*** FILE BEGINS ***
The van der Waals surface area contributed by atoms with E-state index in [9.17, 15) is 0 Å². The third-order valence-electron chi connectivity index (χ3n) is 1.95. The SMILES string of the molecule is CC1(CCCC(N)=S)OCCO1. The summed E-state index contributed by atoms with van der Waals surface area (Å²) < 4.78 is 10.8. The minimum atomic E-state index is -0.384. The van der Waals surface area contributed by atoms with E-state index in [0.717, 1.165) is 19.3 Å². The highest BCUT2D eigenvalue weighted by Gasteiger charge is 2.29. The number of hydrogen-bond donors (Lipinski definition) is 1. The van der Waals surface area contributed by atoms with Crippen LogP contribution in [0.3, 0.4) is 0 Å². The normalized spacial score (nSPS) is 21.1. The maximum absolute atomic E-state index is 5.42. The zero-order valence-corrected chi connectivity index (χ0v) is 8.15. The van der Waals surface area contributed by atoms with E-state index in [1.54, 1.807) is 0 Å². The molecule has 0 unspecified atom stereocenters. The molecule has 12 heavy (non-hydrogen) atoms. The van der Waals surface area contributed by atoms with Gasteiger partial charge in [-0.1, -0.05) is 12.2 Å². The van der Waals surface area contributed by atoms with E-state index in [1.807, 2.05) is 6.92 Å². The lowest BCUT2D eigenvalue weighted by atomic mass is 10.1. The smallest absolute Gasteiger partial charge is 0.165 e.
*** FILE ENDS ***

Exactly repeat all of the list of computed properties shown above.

The van der Waals surface area contributed by atoms with E-state index in [9.17, 15) is 0 Å². The third-order valence-electron chi connectivity index (χ3n) is 1.95. The SMILES string of the molecule is CC1(CCCC(N)=S)OCCO1. The summed E-state index contributed by atoms with van der Waals surface area (Å²) < 4.78 is 10.8. The minimum atomic E-state index is -0.384. The van der Waals surface area contributed by atoms with E-state index in [0.717, 1.165) is 19.3 Å². The highest BCUT2D eigenvalue weighted by Gasteiger charge is 2.29. The number of hydrogen-bond donors (Lipinski definition) is 1. The van der Waals surface area contributed by atoms with Crippen LogP contribution in [0.3, 0.4) is 0 Å². The normalized spacial score (nSPS) is 21.1. The maximum absolute atomic E-state index is 5.42. The zero-order valence-corrected chi connectivity index (χ0v) is 8.15. The van der Waals surface area contributed by atoms with E-state index in [1.54, 1.807) is 0 Å². The molecule has 0 unspecified atom stereocenters. The molecule has 12 heavy (non-hydrogen) atoms. The van der Waals surface area contributed by atoms with Gasteiger partial charge in [-0.1, -0.05) is 12.2 Å². The van der Waals surface area contributed by atoms with E-state index in [1.807, 2.05) is 6.92 Å². The lowest BCUT2D eigenvalue weighted by atomic mass is 10.1. The smallest absolute Gasteiger partial charge is 0.165 e.